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Taxon  Report  
Streptanthus campestris  S. Watson
Southern jewel flower,   Southern jewelflower,   Southern streptanthus
Streptanthus campestris is a perennial herb that is native to California, and also found in Baja California.
California Rare Plant Rank: 1B.3 (rare, threatened, or endangered in CA and elsewhere).
Siskiyou Del Norte Modoc Humboldt Shasta Lassen Trinity Plumas Tehama Butte Mendocino Glenn Sierra Yuba Lake Nevada Colusa Placer Sutter El Dorado Yolo Alpine Napa Sonoma Sacramento Mono Amador Solano Calaveras Tuolumne San Joaquin Marin Contra Costa Alameda Santa Cruz Mariposa Madera San Francisco San Mateo Merced Fresno Stanislaus Santa Clara Inyo San Benito Tulare Kings Monterey San Bernardino San Luis Obispo Kern Santa Barbara Ventura Los Angeles Riverside Orange San Diego Imperial
Observation Search
~132 records in California
yellowone or more occurrences
within a 7.5-minute quadrangle

Bloom Period
Genus: Streptanthus
Family: Brassicaceae  
Category: angiosperm  
PLANTS group:Dicot
Jepson eFlora section: eudicot

Communities: Yellow Pine Forest, Chaparral, Pinyon-Juniper Woodland
Name Status:
Accepted by JEF + CNPS + PLANTS

Information about  Streptanthus campestris from other sources
Nursery availability from CNPLX
Commercial availability unknown.
Jepson eFlora


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[Wilipedia] Range, Description, Rarity: Streptanthus campestris is a species of flowering plant in the mustard family known by the common name southern jewelflower.[1] It is native to southern California and northern Baja California, where it is known from fewer than 20 occurrences scattered between San Bernardino County, California, and Sierra de San Pedro Mártir in northern Baja.[2] It grows in mountain chaparral, woodlands, and forests, at elevations up to 2300 meters (7545 feet). It is a perennial herb producing a thick, few-branched stem up to 1.5 meters tall or more. The basal leaves have fleshy oval blades with bristly, toothed edges which are borne on petioles. Leaves farther up the stem are lance-shaped with smooth or wavy edges and bases that clasp the stem. Flowers occur at intervals on the upper stem. Each has a bell-shaped calyx of bristle-lined purple sepals with four purple tipped yellow petals emerging from the tip. The fruit is a narrow, curving or straight silique which may reach 14 centimeters in length. The already uncommon plant is moderately threatened by further habitat fragmentation.[2] (link added by Mary Ann Machi)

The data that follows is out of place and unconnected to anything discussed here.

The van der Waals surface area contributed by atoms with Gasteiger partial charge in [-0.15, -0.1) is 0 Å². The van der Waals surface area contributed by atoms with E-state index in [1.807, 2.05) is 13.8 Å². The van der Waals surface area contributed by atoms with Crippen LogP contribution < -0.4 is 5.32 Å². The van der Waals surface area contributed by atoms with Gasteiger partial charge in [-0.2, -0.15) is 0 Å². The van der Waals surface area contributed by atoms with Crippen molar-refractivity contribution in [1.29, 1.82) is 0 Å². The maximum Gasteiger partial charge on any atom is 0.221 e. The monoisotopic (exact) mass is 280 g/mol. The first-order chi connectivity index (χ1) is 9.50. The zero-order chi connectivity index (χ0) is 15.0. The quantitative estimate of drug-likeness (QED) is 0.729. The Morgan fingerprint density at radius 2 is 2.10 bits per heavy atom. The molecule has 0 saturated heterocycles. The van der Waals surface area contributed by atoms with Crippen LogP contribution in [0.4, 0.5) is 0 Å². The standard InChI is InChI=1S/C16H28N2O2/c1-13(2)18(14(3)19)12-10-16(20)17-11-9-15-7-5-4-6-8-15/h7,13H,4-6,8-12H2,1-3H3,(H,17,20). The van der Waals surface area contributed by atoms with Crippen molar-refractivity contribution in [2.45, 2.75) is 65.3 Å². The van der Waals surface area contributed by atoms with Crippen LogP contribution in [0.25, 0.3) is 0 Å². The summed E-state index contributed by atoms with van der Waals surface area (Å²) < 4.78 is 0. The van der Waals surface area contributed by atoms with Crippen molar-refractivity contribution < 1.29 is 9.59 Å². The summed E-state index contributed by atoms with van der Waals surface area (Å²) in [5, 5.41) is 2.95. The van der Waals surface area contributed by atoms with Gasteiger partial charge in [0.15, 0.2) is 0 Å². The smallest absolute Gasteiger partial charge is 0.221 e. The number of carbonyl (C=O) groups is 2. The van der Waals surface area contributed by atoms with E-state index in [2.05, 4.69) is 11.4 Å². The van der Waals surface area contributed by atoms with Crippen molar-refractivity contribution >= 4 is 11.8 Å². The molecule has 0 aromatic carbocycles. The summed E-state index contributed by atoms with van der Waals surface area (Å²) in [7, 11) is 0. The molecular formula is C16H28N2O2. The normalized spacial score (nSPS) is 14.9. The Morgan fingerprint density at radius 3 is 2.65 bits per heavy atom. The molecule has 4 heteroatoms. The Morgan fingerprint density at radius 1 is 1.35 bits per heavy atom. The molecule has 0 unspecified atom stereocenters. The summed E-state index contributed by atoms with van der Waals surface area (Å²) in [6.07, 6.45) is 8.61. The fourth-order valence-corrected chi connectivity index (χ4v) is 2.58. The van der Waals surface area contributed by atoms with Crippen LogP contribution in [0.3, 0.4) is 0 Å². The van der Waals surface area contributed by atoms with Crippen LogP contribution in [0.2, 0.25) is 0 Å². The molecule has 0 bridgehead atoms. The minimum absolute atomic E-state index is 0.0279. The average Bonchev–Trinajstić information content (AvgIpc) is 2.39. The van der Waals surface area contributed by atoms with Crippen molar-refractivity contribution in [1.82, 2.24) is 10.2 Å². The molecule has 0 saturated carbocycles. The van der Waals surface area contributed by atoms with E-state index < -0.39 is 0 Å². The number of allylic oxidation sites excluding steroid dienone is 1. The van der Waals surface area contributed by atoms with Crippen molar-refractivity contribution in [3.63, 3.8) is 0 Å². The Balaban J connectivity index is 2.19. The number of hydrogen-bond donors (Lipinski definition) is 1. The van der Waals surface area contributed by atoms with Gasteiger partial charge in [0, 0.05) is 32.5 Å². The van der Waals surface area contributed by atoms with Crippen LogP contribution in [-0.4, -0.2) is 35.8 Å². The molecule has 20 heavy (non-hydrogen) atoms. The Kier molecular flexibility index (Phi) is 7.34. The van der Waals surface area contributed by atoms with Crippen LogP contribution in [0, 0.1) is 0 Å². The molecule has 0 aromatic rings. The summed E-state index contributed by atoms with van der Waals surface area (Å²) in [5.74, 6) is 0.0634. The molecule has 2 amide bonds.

Suggested Citation
Calflora: Information on California plants for education, research and conservation, with data contributed by public and private institutions and individuals. [web application]. 2024. Berkeley, California: The Calflora Database [a non-profit organization]. Available: https://www.calflora.org/   (Accessed: 07/17/2024).